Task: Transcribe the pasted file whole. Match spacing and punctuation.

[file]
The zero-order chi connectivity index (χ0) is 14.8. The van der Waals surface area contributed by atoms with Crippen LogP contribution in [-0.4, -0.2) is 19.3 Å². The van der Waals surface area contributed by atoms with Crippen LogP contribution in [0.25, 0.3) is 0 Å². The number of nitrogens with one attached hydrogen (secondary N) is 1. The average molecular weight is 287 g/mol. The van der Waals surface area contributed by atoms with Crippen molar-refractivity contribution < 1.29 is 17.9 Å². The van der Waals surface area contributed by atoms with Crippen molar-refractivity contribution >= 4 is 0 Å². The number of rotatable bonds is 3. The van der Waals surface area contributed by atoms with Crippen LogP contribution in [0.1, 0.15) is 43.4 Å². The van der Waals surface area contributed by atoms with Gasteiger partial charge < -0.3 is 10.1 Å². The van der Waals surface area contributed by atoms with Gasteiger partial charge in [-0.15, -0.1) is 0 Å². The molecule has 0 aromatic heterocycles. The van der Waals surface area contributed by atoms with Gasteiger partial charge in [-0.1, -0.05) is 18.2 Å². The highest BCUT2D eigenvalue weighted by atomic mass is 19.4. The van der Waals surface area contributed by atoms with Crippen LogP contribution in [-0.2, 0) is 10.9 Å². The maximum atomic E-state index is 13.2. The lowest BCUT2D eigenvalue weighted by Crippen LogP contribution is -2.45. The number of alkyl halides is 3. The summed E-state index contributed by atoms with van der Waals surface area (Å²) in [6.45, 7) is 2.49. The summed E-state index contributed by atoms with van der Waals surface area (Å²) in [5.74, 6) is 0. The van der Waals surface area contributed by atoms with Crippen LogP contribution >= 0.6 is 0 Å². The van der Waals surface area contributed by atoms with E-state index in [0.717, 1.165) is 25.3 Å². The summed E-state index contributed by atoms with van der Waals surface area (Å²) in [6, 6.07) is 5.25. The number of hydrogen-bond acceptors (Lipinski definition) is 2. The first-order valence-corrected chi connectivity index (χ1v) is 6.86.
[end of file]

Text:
The zero-order chi connectivity index (χ0) is 14.8. The van der Waals surface area contributed by atoms with Crippen LogP contribution in [-0.4, -0.2) is 19.3 Å². The van der Waals surface area contributed by atoms with Crippen LogP contribution in [0.25, 0.3) is 0 Å². The number of nitrogens with one attached hydrogen (secondary N) is 1. The average molecular weight is 287 g/mol. The van der Waals surface area contributed by atoms with Crippen molar-refractivity contribution < 1.29 is 17.9 Å². The van der Waals surface area contributed by atoms with Crippen molar-refractivity contribution >= 4 is 0 Å². The number of rotatable bonds is 3. The van der Waals surface area contributed by atoms with Crippen LogP contribution in [0.1, 0.15) is 43.4 Å². The van der Waals surface area contributed by atoms with Gasteiger partial charge < -0.3 is 10.1 Å². The van der Waals surface area contributed by atoms with Gasteiger partial charge in [-0.15, -0.1) is 0 Å². The molecule has 0 aromatic heterocycles. The van der Waals surface area contributed by atoms with Gasteiger partial charge in [-0.1, -0.05) is 18.2 Å². The highest BCUT2D eigenvalue weighted by atomic mass is 19.4. The van der Waals surface area contributed by atoms with Crippen LogP contribution in [-0.2, 0) is 10.9 Å². The maximum atomic E-state index is 13.2. The lowest BCUT2D eigenvalue weighted by Crippen LogP contribution is -2.45. The number of alkyl halides is 3. The summed E-state index contributed by atoms with van der Waals surface area (Å²) in [6.45, 7) is 2.49. The summed E-state index contributed by atoms with van der Waals surface area (Å²) in [5.74, 6) is 0. The van der Waals surface area contributed by atoms with Crippen LogP contribution >= 0.6 is 0 Å². The van der Waals surface area contributed by atoms with E-state index in [0.717, 1.165) is 25.3 Å². The summed E-state index contributed by atoms with van der Waals surface area (Å²) in [6, 6.07) is 5.25. The number of hydrogen-bond acceptors (Lipinski definition) is 2. The first-order valence-corrected chi connectivity index (χ1v) is 6.86.